For this year’s mental health awareness week I decided to challenge myself and complete a week of sponsored silence. I created my own campaign in order to raise awareness of the rise in mental health issues within teenagers and to raise money for the Young Minds charity. I set up a donation page, flooded my school with flyers about what I was doing, bought a whiteboard and the week began! My one rule was to do everything I would usually do in a week, except I had to do it silently. This included my eight hour day at school, attending both of my 2 hour youth theatre sessions, attending my school’s choir, attending a meeting, revising for my upcoming GCSE exams and on top of everything else, I had my year 11 leavers day at school where we sign shirts, have a meal together and then dress up to take pictures. Throughout the week these day to day jobs and activities became huge challenges for me.
These challenges were things I expected, I expected to not be able to order a drink in a coffee shop with my friends without writing it down on my whiteboard, I expected to be teased by my teachers and friends at school but I didn’t expect just how lonely I would feel. I felt lonely because even though I was present in a conversation I still felt left out, I watched everyone else laugh and yet couldn’t laugh myself. It dawned on me on the Wednesday of my week that this feeling is exactly what many young people who suffer from mental health problems experience, yet their feelings are constant and far worse than what I felt in those moments of isolation. On Thursday evening I attended my regular youth theatre session and no longer felt alone or isolated. I had a place to channel all my energy and emotions and simply performed through mime. It was a chance to express myself without words. After finishing my week successfully and raising over my goal of £375 for Young Minds, I realised just how beneficial creativity and the arts is for mental wellbeing and how much I take it for granted.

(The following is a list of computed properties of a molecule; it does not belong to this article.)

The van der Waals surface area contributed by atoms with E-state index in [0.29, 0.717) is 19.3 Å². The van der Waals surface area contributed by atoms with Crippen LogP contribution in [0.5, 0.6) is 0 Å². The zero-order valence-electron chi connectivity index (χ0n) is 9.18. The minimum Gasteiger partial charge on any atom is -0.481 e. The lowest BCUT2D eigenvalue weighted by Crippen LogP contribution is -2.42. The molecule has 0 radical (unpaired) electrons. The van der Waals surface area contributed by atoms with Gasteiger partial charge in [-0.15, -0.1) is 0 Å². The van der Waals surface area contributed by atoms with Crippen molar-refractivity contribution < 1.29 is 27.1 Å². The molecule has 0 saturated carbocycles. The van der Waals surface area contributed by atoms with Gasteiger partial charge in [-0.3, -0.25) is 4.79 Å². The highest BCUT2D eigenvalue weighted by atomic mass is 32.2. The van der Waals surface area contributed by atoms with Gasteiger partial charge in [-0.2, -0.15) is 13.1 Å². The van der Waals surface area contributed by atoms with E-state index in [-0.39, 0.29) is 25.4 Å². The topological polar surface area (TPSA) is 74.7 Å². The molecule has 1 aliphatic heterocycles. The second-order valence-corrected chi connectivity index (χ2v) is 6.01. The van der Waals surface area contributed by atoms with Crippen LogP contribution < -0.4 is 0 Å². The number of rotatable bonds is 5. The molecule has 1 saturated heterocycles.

Currently there are six recommended ways to wellbeing created by the North Kent Mind charity. These include being active, learning, connecting with people, giving, taking notice of surroundings and looking after the community and the world. Nothing there involves the arts or creativity, which is proven to be beneficial for mental well being. Why not? The arts has always been a massive passion of mine, from theatre to art to music, I can’t get enough. The arts has given me a place through my teenage years to do all those things. I connect with wonderful people, I’ve taken in my surroundings by performing in site specific locations, I’ve given to the community by participating in community theatre productions, I’ve learnt so much over the years and I’ve stayed active by running about the theatre getting props in place and calling actors to stage. The arts and good wellbeing go hand in hand, I’ve experienced it myself! That’s why I believe the arts should be the 7th way to well-being. Too many young people are suffering in silence, 10% of children and young people have a clinically diagnosable mental health problem, it’s time for that change!